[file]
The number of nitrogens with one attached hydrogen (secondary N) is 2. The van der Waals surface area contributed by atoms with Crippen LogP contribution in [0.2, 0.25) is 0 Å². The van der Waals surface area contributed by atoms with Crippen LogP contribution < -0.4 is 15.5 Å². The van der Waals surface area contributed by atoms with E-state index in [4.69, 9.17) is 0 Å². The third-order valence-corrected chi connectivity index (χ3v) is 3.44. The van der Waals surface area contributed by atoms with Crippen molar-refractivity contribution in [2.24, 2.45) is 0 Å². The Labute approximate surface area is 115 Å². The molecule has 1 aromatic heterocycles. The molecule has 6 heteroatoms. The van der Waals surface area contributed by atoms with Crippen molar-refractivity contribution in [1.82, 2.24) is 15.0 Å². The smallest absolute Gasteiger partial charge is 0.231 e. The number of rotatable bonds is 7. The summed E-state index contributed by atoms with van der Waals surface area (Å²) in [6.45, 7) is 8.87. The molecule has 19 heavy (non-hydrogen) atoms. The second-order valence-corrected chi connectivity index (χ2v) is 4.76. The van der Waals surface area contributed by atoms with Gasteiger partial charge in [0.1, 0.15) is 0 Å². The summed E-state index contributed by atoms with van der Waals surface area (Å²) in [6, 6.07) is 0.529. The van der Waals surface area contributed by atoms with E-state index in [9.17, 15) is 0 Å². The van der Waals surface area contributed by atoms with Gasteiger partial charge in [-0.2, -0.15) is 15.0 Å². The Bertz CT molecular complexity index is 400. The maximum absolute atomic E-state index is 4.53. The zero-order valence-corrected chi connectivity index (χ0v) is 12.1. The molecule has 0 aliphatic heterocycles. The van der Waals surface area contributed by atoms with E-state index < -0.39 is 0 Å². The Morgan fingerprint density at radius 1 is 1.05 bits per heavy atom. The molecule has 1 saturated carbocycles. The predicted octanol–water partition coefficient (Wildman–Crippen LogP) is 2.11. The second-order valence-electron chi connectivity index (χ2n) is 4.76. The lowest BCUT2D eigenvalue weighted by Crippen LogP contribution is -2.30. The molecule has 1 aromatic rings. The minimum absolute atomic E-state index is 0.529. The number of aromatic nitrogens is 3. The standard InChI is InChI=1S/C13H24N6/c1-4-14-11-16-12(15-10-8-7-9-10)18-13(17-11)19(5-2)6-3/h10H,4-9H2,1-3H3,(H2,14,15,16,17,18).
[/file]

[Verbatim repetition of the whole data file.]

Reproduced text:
The number of nitrogens with one attached hydrogen (secondary N) is 2. The van der Waals surface area contributed by atoms with Crippen LogP contribution in [0.2, 0.25) is 0 Å². The van der Waals surface area contributed by atoms with Crippen LogP contribution < -0.4 is 15.5 Å². The van der Waals surface area contributed by atoms with E-state index in [4.69, 9.17) is 0 Å². The third-order valence-corrected chi connectivity index (χ3v) is 3.44. The van der Waals surface area contributed by atoms with Crippen molar-refractivity contribution in [2.24, 2.45) is 0 Å². The Labute approximate surface area is 115 Å². The molecule has 1 aromatic heterocycles. The molecule has 6 heteroatoms. The van der Waals surface area contributed by atoms with Crippen molar-refractivity contribution in [1.82, 2.24) is 15.0 Å². The smallest absolute Gasteiger partial charge is 0.231 e. The number of rotatable bonds is 7. The summed E-state index contributed by atoms with van der Waals surface area (Å²) in [6.45, 7) is 8.87. The molecule has 19 heavy (non-hydrogen) atoms. The second-order valence-corrected chi connectivity index (χ2v) is 4.76. The van der Waals surface area contributed by atoms with Gasteiger partial charge in [0.1, 0.15) is 0 Å². The summed E-state index contributed by atoms with van der Waals surface area (Å²) in [6, 6.07) is 0.529. The van der Waals surface area contributed by atoms with E-state index in [9.17, 15) is 0 Å². The van der Waals surface area contributed by atoms with Gasteiger partial charge in [-0.2, -0.15) is 15.0 Å². The Bertz CT molecular complexity index is 400. The maximum absolute atomic E-state index is 4.53. The zero-order valence-corrected chi connectivity index (χ0v) is 12.1. The molecule has 0 aliphatic heterocycles. The van der Waals surface area contributed by atoms with E-state index < -0.39 is 0 Å². The Morgan fingerprint density at radius 1 is 1.05 bits per heavy atom. The molecule has 1 saturated carbocycles. The predicted octanol–water partition coefficient (Wildman–Crippen LogP) is 2.11. The second-order valence-electron chi connectivity index (χ2n) is 4.76. The lowest BCUT2D eigenvalue weighted by Crippen LogP contribution is -2.30. The molecule has 1 aromatic rings. The minimum absolute atomic E-state index is 0.529. The number of aromatic nitrogens is 3. The standard InChI is InChI=1S/C13H24N6/c1-4-14-11-16-12(15-10-8-7-9-10)18-13(17-11)19(5-2)6-3/h10H,4-9H2,1-3H3,(H2,14,15,16,17,18).